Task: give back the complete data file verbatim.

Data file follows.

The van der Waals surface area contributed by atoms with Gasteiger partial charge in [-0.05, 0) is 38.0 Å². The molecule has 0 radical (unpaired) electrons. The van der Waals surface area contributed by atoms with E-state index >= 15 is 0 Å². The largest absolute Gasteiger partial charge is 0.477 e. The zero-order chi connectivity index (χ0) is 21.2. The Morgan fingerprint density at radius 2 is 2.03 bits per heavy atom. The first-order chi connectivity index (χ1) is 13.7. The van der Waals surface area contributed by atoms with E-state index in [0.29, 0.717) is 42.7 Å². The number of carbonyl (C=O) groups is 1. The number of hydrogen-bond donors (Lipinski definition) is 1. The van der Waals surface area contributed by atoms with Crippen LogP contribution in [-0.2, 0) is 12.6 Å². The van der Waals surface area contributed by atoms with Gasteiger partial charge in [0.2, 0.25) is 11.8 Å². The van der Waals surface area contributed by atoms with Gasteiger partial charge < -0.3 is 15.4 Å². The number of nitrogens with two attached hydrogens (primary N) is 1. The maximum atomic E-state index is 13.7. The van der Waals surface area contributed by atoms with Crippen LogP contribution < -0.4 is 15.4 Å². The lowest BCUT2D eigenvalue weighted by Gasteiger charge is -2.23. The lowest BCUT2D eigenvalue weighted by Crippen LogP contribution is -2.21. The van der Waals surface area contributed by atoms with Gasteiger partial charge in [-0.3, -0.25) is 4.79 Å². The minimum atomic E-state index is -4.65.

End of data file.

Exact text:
The van der Waals surface area contributed by atoms with Gasteiger partial charge in [-0.05, 0) is 38.0 Å². The molecule has 0 radical (unpaired) electrons. The van der Waals surface area contributed by atoms with E-state index >= 15 is 0 Å². The largest absolute Gasteiger partial charge is 0.477 e. The zero-order chi connectivity index (χ0) is 21.2. The Morgan fingerprint density at radius 2 is 2.03 bits per heavy atom. The first-order chi connectivity index (χ1) is 13.7. The van der Waals surface area contributed by atoms with E-state index in [0.29, 0.717) is 42.7 Å². The number of carbonyl (C=O) groups is 1. The number of hydrogen-bond donors (Lipinski definition) is 1. The van der Waals surface area contributed by atoms with Crippen LogP contribution in [-0.2, 0) is 12.6 Å². The van der Waals surface area contributed by atoms with Gasteiger partial charge in [0.2, 0.25) is 11.8 Å². The van der Waals surface area contributed by atoms with Gasteiger partial charge < -0.3 is 15.4 Å². The number of nitrogens with two attached hydrogens (primary N) is 1. The maximum atomic E-state index is 13.7. The van der Waals surface area contributed by atoms with Crippen LogP contribution < -0.4 is 15.4 Å². The lowest BCUT2D eigenvalue weighted by Gasteiger charge is -2.23. The lowest BCUT2D eigenvalue weighted by Crippen LogP contribution is -2.21. The van der Waals surface area contributed by atoms with Gasteiger partial charge in [-0.3, -0.25) is 4.79 Å². The minimum atomic E-state index is -4.65.